Why is this important to salespeople? Surely their goal is simple; to generate more sales? Because the individual goals of salespeople do not always align with those of the wider team and of the organisation and it can cause real problems for the salesperson. As an example, let’s say the Sales Director has a goal to capture more profit from the sales the team are winning. For the salesperson who wins more deals but does so primarily on price and discounting, continuing with their current sales technique will put them in direct conflict with the goals of the team. Perhaps there is an organisational goal to move into a new sector, but if that sector requires a different selling approach to existing customer sectors, the salesperson will again be at odds with the wider team.
Aligning your goals with the wider teams within which you work is critical to success. If you don’t know what your teams’ and organisations’ goals are, ask.
Stop procrastinating – Jennifer Saunders
Ok, obviously Jennifer Saunders is not a sportsperson but finding a successful sportsperson who procrastinates is easier said than done. Quite simply, athletes cannot procrastinate. Time is tight when you’re an athlete, opportunities for gold medals, world championships and titles are few and far between. What is more, an athlete can only remain at the peak of physical fitness for a certain number of years. If you want to achieve the big goals as an athlete, you have to knuckle down and get on with it.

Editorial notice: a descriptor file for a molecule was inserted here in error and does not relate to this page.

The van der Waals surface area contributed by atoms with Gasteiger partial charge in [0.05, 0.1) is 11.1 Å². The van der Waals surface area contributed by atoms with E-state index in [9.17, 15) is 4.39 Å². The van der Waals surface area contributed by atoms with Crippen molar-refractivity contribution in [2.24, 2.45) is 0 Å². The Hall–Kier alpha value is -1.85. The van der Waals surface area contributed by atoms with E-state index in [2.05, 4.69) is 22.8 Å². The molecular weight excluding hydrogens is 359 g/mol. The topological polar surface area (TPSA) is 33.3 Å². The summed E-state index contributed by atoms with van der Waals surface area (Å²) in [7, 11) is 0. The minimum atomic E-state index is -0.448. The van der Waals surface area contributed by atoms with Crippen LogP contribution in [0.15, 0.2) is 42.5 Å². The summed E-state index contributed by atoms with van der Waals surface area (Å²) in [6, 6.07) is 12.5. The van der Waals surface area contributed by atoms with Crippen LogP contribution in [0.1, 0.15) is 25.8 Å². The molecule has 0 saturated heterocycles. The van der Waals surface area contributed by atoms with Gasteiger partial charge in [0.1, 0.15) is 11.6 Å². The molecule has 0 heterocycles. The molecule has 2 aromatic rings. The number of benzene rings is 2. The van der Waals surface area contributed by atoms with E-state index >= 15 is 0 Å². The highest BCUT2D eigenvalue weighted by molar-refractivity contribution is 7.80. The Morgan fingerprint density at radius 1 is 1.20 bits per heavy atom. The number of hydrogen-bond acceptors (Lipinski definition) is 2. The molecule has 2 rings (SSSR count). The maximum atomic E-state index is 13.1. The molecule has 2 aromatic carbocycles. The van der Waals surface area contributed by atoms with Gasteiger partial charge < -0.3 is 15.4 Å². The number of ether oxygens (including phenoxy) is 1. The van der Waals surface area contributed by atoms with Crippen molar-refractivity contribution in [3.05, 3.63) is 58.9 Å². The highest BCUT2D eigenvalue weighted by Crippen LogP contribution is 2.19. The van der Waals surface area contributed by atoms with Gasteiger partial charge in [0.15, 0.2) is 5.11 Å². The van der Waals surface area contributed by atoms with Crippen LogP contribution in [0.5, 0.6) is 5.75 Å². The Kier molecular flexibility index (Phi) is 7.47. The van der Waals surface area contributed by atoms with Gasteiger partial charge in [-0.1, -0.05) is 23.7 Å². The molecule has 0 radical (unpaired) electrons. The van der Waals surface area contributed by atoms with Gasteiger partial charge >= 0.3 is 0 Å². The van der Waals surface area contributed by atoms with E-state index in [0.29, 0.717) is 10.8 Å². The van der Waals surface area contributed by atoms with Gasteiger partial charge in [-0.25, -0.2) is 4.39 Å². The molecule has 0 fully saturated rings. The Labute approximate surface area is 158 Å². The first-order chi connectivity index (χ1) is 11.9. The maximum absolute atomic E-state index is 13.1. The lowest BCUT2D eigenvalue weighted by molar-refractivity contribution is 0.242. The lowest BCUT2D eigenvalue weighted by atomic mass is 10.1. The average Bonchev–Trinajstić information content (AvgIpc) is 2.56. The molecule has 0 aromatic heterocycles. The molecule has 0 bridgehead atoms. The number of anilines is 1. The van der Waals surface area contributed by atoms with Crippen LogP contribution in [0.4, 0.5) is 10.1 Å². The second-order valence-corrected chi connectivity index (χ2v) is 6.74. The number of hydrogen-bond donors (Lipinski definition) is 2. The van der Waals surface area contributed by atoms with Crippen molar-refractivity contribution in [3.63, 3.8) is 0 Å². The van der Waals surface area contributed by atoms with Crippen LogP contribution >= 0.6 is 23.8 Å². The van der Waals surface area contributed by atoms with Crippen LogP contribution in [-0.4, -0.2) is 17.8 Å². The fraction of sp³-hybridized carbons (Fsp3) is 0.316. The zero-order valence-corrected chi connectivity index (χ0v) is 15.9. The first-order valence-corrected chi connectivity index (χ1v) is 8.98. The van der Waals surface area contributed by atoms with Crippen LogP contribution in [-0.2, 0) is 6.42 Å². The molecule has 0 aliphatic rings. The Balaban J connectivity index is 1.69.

In other walks of life, however, including selling, procrastination is much easier to embrace. Jennifer Saunders actually resorted to hiring a hypnotherapist to help her, after acknowledging that it was procrastination holding her back from completing the script for the Absolutely Fabulous movie.
Leading researcher into Procrastination, Joseph Ferrari, has identified 3 types of procrastinator: the Thrill-Seeker who gets a buzz from leaving things to the last-minute; the Avoider who fears being judged; and the Indecisive who are often perfectionists using procrastination to shift responsibility from themselves. Salespeople are, for the most part, Avoiders. Choosing procrastination over being judged and the risk of failure. After all, a salesperson who can argue they’ve been “too busy with other things”, cannot possibly be judged as a failure when they don’t hit target, can they?
This fear of failure comes from a Fixed Mindset. From those who rely on natural ability, avoid challenges, focus on results rather than effort and avoid failure at all costs. Fixed mindsets are commonplace within salespeople, in part because it is a results-oriented occupation. After all, the primary goal of a salesperson, as we outlined at the beginning, is to generate sales (results). The answer for salespeople, lies in the development of a Growth Mindset, in which failure is viewed as an opportunity to learn and hard work and effort are applied in the pursuit of goals, rather than simply relying on natural talent alone. With a Growth Mindset, procrastination is seen for what it is; merely a blocker to success which must be overcome.
In our next post we continue our dissection of the effective salesperson by looking at Drive and Determination.
In the meantime, if you want to talk to us about how we can you, your organisation and your team focus on building capability with sales training and delivering serious, sales results with Growth Accelerator, just give drop us a line at firstname.lastname@example.org.